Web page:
If you are involved in a serious collision, one of the things that could occur is that you could have your brain or eyes injured. When that happens, there is a potential that you could temporarily or permanently lose your sight or have it altered.
There are two main reasons why a victim of a crash would lose their sight. One is trauma to the visual cortex of the brain, and the other is direct damage to the face and eyes.
Damage to the visual cortex
An injury to the back of the head has the potential to lead to damage to the visual cortex. The visual cortex processes visual information, so if this area of the brain is injured, a victim may not process information correctly. Their vision may be blurred, upside down or even blinded completely.
Damage to the eyes
A collision also creates a risk of direct damage to your eyes. You may damage them by hitting your face on the wheel or due to a penetrating injury from something you were holding at the time of the collision. Damage to your eyes can also occur due to the force of the crash. Sudden whipping motions have the potential to cause retinal detachment, which may damage the eye and require surgical repair.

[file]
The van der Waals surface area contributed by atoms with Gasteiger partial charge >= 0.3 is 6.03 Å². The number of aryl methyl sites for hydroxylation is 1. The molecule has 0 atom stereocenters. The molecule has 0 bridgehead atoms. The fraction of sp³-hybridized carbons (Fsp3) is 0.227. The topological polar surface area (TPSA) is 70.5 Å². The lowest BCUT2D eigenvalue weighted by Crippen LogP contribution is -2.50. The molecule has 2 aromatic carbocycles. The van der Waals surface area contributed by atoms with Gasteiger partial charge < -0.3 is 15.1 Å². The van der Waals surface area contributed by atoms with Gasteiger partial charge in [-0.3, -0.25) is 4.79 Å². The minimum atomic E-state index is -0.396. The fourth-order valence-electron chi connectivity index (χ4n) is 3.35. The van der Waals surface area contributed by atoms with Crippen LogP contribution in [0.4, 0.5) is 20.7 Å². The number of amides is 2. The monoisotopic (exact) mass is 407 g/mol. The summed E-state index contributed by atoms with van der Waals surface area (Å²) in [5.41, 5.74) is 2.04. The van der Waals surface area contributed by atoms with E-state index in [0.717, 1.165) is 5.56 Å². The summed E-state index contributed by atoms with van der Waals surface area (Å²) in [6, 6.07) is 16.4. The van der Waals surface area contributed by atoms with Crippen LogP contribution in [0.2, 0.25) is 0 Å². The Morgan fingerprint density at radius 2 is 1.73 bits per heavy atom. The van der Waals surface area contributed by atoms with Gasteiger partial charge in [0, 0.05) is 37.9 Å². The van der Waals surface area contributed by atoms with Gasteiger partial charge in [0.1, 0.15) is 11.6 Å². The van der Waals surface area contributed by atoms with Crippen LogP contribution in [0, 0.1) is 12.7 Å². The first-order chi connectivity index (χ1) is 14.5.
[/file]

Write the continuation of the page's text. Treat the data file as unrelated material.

In either case of damage to the brain or eyes, it’s necessary to let the emergency team know that you are having trouble with your vision. Then, seek immediate medical care. Both brain injuries and eye injuries are able to be treated, but the success of those treatments will depend on how quickly you get treatment and how severe those injuries were to begin with.
What should you do if you’re temporarily or permanently blinded in a collision?
Whether you are temporarily or permanently blinded in a collision, it is important for you to start a personal injury claim against the at-fault driver as soon as you can. Doing so will make it possible for you to fight for compensation that will cover necessities and financial losses such as lost wages, future surgeries and support learning to live with a disability.